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PUBLIC LAW 108-494

PUBLIC LAW 108-494

AN ACT To amend the National Telecommunications and Information Administration Organization Act to facilitate the reallocation of spectrum from governmental to commercial users; to improve, enhance, and promote the Nation's homeland security, public safety, and citizen activated emergency response capabilities through the use of enhanced 911 services, to further upgrade Public Safety Answering Point capabilities and related functions in receiving E-911 calls, and to support in the construction and operation of a ubiquitous and reliable citizen activated system; and to provide that funds received as universal service contributions under section 254 of the Communications Act of 1934 and the universal service support programs established pursuant thereto are not subject to certain provisions of title 31, United States Code, commonly known as the Antideficiency Act, for a period of time.

Be it enacted by the Senate and House of Representatives of the United States of America in Congress assembled,


SEC. 101. [47 U.S.C. 901 note] SHORT TITLE.

This title may be cited as the "Ensuring Needed Help Arrives Near Callers Employing 911 Act of 2004" or the "ENHANCE 911 Act of 2004".

SEC. 102. [47 U.S.C. 942 note] FINDINGS.

The Congress finds that

(1) for the sake of our Nation's homeland security and public safety, a universal emergency telephone number (911) that is enhanced with the most modern and state-of-the-art telecommunications capabilities possible should be available to all citizens in all regions of the Nation;

(2) enhanced emergency communications require Federal, State, and local government resources and coordination;

(3) any funds that are collected from fees imposed on consumer bills for the purposes of funding 911 services or enhanced 911 should go only for the purposes for which the funds are collected; and

(4) enhanced 911 is a high national priority and it requires Federal leadership, working in cooperation with State and local governments and with the numerous organizations dedicated to delivering emergency communications services.

SEC. 103. [47 U.S.C. 942 note] PURPOSES.

The purposes of this title are—

(1) to coordinate 911 services and E-911 services, at the Federal, State, and local levels; and

(2) to ensure that funds collected on telecommunications bills for enhancing emergency 911 services are used only for the purposes for which the funds are being collected.

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(a) IN GENERAL.-Within 60 days after the date of enactment of this Act, the Comptroller General shall initiate a study of—

(1) the imposition of taxes, fees, or other charges imposed by States or political subdivisions of States that are designated or presented as dedicated to improve emergency communications services, including 911 services or enhanced 911 services, or related to emergency communications services operations or improvements; and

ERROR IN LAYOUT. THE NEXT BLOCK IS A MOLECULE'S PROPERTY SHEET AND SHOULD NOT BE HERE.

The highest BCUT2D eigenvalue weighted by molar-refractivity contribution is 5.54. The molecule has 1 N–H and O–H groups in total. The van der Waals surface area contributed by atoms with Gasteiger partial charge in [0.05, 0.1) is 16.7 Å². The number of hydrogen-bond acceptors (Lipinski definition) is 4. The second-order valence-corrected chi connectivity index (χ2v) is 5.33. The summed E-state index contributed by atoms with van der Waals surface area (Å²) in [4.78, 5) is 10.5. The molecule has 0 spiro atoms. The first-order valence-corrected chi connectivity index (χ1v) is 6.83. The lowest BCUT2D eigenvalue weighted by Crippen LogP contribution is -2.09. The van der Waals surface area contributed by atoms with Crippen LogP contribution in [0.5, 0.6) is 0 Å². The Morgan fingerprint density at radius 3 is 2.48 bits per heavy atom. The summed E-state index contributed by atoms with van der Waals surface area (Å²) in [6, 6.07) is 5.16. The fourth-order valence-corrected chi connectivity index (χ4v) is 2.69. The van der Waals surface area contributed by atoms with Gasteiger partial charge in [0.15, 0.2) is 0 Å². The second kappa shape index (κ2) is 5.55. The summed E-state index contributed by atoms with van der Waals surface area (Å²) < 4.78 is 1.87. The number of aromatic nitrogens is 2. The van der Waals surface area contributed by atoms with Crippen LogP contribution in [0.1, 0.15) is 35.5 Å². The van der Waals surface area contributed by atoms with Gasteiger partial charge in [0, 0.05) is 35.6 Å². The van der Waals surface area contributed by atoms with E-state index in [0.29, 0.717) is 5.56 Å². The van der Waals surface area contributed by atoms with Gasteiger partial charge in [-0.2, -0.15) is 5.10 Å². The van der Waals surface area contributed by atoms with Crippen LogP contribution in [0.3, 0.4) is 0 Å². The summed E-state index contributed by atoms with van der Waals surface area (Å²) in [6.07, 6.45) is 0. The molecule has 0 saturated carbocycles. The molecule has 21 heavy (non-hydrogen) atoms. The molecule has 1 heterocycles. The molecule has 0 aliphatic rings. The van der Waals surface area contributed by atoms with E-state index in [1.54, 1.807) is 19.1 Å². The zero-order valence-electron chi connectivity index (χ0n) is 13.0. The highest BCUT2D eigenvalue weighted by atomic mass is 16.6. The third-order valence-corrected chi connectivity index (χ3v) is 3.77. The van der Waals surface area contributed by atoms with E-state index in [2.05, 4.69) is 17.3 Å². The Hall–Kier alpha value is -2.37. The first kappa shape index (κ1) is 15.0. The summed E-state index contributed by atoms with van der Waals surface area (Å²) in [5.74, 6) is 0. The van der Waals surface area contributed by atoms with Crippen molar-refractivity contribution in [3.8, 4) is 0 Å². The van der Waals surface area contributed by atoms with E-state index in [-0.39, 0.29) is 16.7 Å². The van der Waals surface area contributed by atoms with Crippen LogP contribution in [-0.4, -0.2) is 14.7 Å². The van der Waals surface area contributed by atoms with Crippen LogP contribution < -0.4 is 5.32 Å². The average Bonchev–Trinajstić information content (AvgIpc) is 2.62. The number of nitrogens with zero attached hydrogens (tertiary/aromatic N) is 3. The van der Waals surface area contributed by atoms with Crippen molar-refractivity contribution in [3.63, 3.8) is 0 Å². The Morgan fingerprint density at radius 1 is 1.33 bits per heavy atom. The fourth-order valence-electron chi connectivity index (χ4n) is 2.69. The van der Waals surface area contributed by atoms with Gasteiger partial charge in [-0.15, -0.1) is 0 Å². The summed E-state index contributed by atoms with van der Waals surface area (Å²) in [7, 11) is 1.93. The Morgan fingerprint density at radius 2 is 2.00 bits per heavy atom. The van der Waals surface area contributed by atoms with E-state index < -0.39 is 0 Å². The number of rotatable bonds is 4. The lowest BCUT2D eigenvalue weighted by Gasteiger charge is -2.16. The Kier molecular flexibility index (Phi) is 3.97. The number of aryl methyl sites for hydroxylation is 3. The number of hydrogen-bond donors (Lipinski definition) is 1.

(2) the use of revenues derived from such taxes, fees, or charges.

(b) REPORT.-Within 18 months after initiating the study required by subsection (a), the Comptroller General shall transmit a report on the results of the study to the Senate Committee on Commerce, Science, and Transportation and the House of Representatives Committee on Energy and Commerce setting forth the findings, conclusions, and recommendations, if any, of the study, including

(1) the identity of each State or political subdivision that imposes such taxes, fees, or other charges; and

(2) the amount of revenues obligated or expended by that State or political subdivision for any purpose other than the purposes for which such taxes, fees, or charges were designated or presented.


Within 90 days after the date of enactment of this Act, the Federal Communications Commission shall submit a report to the Committee on Energy and Commerce of the House of Representatives and the Committee on Commerce, Science, and Transportation of the Senate detailing

(1) the number of tier III commercial mobile service providers that are offering phase II E-911 services;

(2) the number of requests for waivers from compliance with the Commission's phase II E-911 service requirements received by the Commission from such tier III providers;

(3) the number of waivers granted or denied by the Commission to such tier III providers;

(4) how long each waiver request remained pending before it was granted or denied;

(5) how many waiver requests are pending at the time of the filing of the report;

(6) when the pending requests will be granted or denied; (7) actions the Commission has taken to reduce the amount of time a waiver request remains pending; and

(8) the technologies that are the most effective in the deployment of phase II E-911 services by such tier III providers.

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